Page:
This blog post first appeared on Forbes.com
Even political junkies admit that the State of the Union (SOTU) speech can be tough for the President delivering it. It’s a list of policy proposals that can cause one to fall into a trance, regardless of their value or importance. Kind of like some of the presentations you may have to deliver for your organization.
Thus, it’s an exacting task to make it persuasive and engaging. Here are some lessons we can learn from President Obama’s delivery. You can read my thoughts on Senator Rubio’s rebuttal here.
1. Front Load It – You want to save memorable lines for last as a call-back technique, but you also have to front load your talk with your top priorities. Your audience remembers most what they hear first and last, and less of what’s in the middle. President Obama started with results and what matters most -– avoiding the sequestration budget cuts.
The Bottom Line: Take the two-minute test: if you had two minutes with your audience, what would you say? Start there as you craft the opening of your talk.
2. Put Your The Foot in the Door – At the end of Obama’s speech, he urged Congress to pass stricter gun control measures, generating applause. Did you notice how he continued to talk over the applause, citing names of victims of gun violence who “deserve a vote”? This is an example of the classic “foot in the door” technique.
As Dr. Kelton Rhoads of USC reminds us, “This influence tactic of ‘talking over the cheers’ could be considered a variation of the classic foot-in-the-door gambit. In foot-in-the-door, the salesman asks for a little commitment (the foot in the door), followed by a larger commitment (the salesman squeezes through the door). So the first, smaller or easier action (opening the door a crack) makes the second, larger or more difficult action more likely. The smaller and easier commitment here–cheering a well-received phrase from the previous sentence–allows more of the salesman to squeeze in through the door while the cheering is still going on.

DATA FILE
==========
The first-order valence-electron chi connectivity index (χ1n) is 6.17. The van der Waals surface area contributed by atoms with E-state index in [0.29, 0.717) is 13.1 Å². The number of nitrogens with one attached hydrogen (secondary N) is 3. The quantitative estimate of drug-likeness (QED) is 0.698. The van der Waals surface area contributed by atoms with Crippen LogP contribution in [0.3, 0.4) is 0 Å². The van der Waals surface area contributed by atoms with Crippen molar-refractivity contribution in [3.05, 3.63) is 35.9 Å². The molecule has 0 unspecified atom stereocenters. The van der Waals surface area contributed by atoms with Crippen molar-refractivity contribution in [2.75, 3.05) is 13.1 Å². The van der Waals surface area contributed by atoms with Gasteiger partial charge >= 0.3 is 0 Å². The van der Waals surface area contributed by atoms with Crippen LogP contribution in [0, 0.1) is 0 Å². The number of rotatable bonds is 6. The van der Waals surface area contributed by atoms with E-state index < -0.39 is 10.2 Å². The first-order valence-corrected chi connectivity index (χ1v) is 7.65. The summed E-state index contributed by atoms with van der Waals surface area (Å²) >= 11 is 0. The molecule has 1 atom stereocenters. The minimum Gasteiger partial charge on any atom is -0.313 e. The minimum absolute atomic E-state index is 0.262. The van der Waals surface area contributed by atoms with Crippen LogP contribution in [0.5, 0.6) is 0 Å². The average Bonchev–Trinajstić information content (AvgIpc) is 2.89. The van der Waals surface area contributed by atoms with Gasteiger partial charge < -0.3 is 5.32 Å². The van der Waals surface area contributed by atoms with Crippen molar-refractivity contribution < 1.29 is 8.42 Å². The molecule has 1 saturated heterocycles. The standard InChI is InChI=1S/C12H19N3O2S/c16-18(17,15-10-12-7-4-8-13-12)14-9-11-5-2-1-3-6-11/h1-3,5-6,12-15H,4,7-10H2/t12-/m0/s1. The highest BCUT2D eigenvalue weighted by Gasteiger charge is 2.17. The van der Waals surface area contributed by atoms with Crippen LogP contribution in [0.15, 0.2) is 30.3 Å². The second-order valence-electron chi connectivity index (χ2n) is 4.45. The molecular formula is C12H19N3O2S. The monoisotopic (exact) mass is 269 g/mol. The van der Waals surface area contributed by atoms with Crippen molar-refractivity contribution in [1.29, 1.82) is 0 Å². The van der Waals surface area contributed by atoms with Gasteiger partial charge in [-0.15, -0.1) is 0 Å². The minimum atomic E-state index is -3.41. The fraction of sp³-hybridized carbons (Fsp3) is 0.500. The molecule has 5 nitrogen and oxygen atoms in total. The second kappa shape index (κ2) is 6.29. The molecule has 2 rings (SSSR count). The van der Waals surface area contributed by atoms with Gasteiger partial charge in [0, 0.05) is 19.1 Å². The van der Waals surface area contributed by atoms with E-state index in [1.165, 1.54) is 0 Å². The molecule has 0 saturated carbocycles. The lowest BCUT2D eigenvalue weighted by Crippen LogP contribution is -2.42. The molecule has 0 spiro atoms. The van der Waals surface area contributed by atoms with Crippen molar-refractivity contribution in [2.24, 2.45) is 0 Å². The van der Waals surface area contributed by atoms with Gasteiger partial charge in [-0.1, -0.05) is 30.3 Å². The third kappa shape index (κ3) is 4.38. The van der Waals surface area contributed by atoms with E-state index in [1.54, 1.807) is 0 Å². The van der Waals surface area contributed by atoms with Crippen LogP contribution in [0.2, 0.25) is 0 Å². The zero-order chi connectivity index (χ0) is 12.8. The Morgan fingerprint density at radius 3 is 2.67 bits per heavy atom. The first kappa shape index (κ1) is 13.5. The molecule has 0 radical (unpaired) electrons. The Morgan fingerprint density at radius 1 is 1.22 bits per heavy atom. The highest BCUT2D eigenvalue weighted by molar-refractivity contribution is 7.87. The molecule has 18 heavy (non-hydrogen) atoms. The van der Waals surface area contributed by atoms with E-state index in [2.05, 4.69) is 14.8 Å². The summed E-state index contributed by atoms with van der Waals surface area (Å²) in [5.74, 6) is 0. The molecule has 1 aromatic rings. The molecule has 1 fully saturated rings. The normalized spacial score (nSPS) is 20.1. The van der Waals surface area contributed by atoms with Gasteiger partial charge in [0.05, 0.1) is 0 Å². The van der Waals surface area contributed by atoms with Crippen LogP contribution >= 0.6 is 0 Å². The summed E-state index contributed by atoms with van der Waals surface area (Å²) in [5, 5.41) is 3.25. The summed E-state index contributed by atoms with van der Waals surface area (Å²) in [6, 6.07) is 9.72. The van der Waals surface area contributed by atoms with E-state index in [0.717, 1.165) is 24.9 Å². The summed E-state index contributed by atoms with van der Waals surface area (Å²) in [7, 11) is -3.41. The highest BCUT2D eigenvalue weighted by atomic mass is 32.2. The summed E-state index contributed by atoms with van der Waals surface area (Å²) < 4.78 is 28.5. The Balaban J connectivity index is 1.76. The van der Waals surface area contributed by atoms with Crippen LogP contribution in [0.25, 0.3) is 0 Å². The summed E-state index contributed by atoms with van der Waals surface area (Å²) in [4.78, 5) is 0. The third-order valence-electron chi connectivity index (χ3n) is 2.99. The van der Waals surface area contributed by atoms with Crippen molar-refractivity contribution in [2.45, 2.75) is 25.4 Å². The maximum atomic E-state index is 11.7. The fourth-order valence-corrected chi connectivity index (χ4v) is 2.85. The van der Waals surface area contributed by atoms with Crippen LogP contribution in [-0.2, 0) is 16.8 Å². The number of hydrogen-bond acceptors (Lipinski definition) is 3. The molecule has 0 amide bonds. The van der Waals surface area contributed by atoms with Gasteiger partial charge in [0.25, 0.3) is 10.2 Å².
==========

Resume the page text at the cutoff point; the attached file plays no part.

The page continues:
The momentum of the cheering also helps cover whatever new concept is added. People are unlikely to break off mid-cheer and think critically about the new material that’s been added. You don’t hear people yelling: ‘Yaaaaaaay–wait, now hold on, what do you mean by that?’ New material that follows immediately gets the momentum cheer. Cheering crowds aren’t known for their critical thinking skills. And accomplished orators know that.”
The Bottom Line: Is there a proposition that you know your audience will cheer for or support? How can you use that door opening to win them over to new ideas?
3. The Authority Tactic – Obama asked Congress to consider supporting the creation of an Energy Security Trust by invoking the authority principle of influence: “So tonight, I propose we use some of our oil and gas revenues to fund an Energy Security Trust that will drive new research and technology to shift our cars and trucks off oil for good. If a non-partisan coalition of CEOs and retired generals and admirals can get behind this idea, then so can we.”
He’s implying that these individuals, by virtue of their positions, know better. Have CEO’s, general or admirals ever made a bad decision? The “authority” principle of influence, states that we shortcut our reasoning if we see that certain authority figures support a cause or position. It’s like telling someone, “These people are smarter than you, if they approve of this concept, it would be unwise and/or stupid for you to think otherwise.”
The Bottom Line: I have mixed emotions on this technique, as it is bereft of evidence. It relies on the thinking of others without personal examination of the issue. It’s the “everybody’s doing it” rationale from junior high on steroids.
If you use this tactic, cite why the authority figures came to their conclusion.
4. End With the Underdog – Making lofty public policy issues real requires drilling down to the individuals who are affected by those policy decisions. Obama didn’t do anything new here, but I am surprised by how many smart, articulate professionals don’t use this technique in their public presentations. He deftly (continuing the tradition started by the great communicator President Reagan) incorporated examples of his legislative proposals bolstered by flesh and blood characters like Brian Murphy, the Wisconsin police officer who saved lives with his heroism during the Wisconsin at Sikh Temple shooting, New York City nurse Menchu Sanchez, and 102-year-old Miami voter Desiline Victor.
The Bottom Line: Are there flesh and blood characters that you can integrate into your presentations? The more “ordinary” and similar to those you are trying to influence, the more persuasive the example or story.